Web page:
HR 8799e is the forth planet orbiting HR 8799. It is a large, red gas giant, and is extremely close to its star. Like most planets in its star system, it is between 7 and 13 times the size of Jupiter, the largest planet in the solar system. No moons have yet been discovered by astronomers, but if the planet is anything like the gas giants in our solar system, it will have a lot.
Wiki


NRC Herzberg Institute of Astrophysics releases image of fourth planet orbiting bright star HR 8799
National Research Council Canada

ADD: Saturn is around 10 AUs from the Sun and takes just under 30 years to make one orbit. Uranus is between 18 and 20 AUs taking 84 years to make one orbit around the Sun. If HR 8799e is comparatively between these two orbital distances then we can conclude that its orbital period is also between 30 and 84 years, perhaps somewhere around 45-55 years. I have a feeling that more planets will be discovered at closer distances to this star, maybe even Earth like planets with similar distances and orbital periods.
edit on 12/9/2010 by Devino because: (no reason given)



posted on Dec, 9 2010 @ 12:59 AM
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reply to post by BadBoYeed
 


The problem is that they are probably too far away for us to travel to. You would more than likely have to be a baby to leave here and be almost 30 or older when you arrive! We need time travel bad! And not like the Philedelpia Project. I wouldnt want to be part of a hull of anything.



posted on Dec, 9 2010 @ 07:36 AM
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Is this Nibiru/planet X?



posted on Dec, 9 2010 @ 12:04 PM
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Excellent research, Devino. You make terrific contributions to this forum.


Originally posted by Devino
Personally I never liked the term 'Goldilocks Zone' as it puts speculative limitations on our understanding of our Universe. For instance we are finding signs of liquid water and oxygen on some of the moons around Jupiter and Saturn which makes life there quite possible.


I agree in principle, but I feel that the 'Goldilocks Zone' is still an important concept. Although I have a very stong hunch that life is common, and that intelligent life is a probable development in any biosphere - if given enough time - I think that the conditions for a technological civilization (i.e. one that we could potentially communicate with) are much more strict; and are most likely on an 'Earth-like' planet.

To communicate over interstellar distances, a civilization needs to be able to transmit a powerful laser, maser or radio signal. To build such a device, intelligence is not enough; they need fine manipulation (tool-using limbs) and metallugy - which, in turn, requires the ability to make fire.

On Earth, we know of at least four potentially intelligent families (I use the biological term very loosely) of animals: Primates (us, chimps, apes, etc.), pachyderms (elephants), cetacea (dolphins & whales) and mollusks (octopi & squids). Of these, pachyderms and cetacea have large brains, but no fine manipulation (exception?
). Squids & octopi do have the potential for fine manipulation, but they cannot make fire. Any intelligence that evolves in oceans under the ice of a gas giant moon is likely to have the same problem.

So, based on a very limited sample, it looks like aliens that are capable of fine manipulation and want to communicate are going to need water, dry land, and an atmosphere that can support combustion. These things are much more likely in a 'Goldilocks Zone'.



posted on Dec, 9 2010 @ 12:09 PM
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Originally posted by galactictuan
Is this Nibiru/planet X?





posted on Dec, 9 2010 @ 04:22 PM
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reply to post by Saint Exupery
 

Hello Saint Exupery,
Thank you for the compliments. I find that sometimes I really enjoy doing certain tasks and this was one of them.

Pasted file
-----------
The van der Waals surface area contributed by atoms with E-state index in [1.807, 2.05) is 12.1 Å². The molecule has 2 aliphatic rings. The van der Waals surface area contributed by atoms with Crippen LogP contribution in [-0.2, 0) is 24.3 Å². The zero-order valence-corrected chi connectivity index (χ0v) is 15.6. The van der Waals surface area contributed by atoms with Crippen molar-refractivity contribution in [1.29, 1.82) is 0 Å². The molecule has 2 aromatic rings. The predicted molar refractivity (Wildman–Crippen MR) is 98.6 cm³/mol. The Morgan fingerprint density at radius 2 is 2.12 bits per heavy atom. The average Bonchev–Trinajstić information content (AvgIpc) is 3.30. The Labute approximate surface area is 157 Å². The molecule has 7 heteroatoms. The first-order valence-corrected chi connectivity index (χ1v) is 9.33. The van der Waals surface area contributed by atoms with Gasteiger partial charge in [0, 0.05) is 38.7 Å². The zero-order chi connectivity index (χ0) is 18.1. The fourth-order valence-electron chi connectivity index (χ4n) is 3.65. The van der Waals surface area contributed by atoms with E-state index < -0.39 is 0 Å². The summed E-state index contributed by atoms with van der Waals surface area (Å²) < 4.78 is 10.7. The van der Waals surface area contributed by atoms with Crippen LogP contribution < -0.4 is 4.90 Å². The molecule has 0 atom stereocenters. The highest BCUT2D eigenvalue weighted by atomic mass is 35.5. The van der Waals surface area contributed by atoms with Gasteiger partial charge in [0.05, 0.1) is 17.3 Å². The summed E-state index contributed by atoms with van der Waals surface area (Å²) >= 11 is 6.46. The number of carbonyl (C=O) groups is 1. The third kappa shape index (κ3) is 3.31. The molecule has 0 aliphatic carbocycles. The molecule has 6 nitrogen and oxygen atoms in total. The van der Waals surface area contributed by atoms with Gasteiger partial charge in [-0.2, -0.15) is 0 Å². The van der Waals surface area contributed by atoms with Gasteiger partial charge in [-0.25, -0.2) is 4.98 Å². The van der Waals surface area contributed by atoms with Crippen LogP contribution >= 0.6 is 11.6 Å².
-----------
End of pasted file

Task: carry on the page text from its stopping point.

The Goldilocks zone is a concept that originally put restrictions on where we think life could possible form. As of lately this term has expanded greatly yet from its inception it has given us limitations on our understanding and is therefore a poor concept, to say the least, in my opinion.

Our idea of life and even intelligent life is carbon based that uses water (H2O) as a solvent and therefore must exist in the "Habitable zone" as has been said. What about the possibility of life that uses methane as a solvent. The habitable zone for such a theoretical creature surely is different than ours, it would need to be much colder to survive. How about silicon based life, if there is such a thing? Or even better yet, how about arsenic based life?

Many people think that evidence for intelligence is based upon the ability to work with metal and fire. I think in our case this can also be seen as evidence of ignorance. This reminds me of the Dolphins on the hitchhiker's guide to the galaxy when they left Earth just before it was going to be destroyed to make a hyperspace bypass.

Just sayin'



posted on Dec, 9 2010 @ 05:48 PM
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reply to post by Devino
 


I think we're talking about two different things. You're talking about the possibility of life, and I'm talking about communicating with such life over interstellar distances.

I agree with you 100% that the GZ is obsolete for assessing where and how life can form.

My point is that finding life in the outer fringes of our own solar is an extreme engineering challenge, and there is no prospect for finding it around other stars unless it is transmitting signals that are strong enough for us to detect. For aliens to be able to do that - no matter what their chemistry - they need to have the ability to work metal.



posted on Dec, 9 2010 @ 06:54 PM
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reply to post by BadBoYeed
 


It's funny how these ''astronomers'' come out and mention their findings like it's new. Any normal thinking person would know that we are not the only ones that exist in this vast expanse we call the universe. If you do your probably a blinded religious individual or someone who just does not care to learn more then they already know.



posted on Dec, 10 2010 @ 10:10 AM
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reply to post by Saint Exupery
 

I am following what you mean, I guess I was getting carried away with outside the box type thinking when it comes to our concept of intelligence.
As far as interstellar communication goes, we will have to do much better than speed of light transmissions. Take HR 8799 for example, think about where we were technologically 130 years ago. We should be able to detect a transmission, if one was sent from there 130 years ago, yet holding a conversation would be difficult.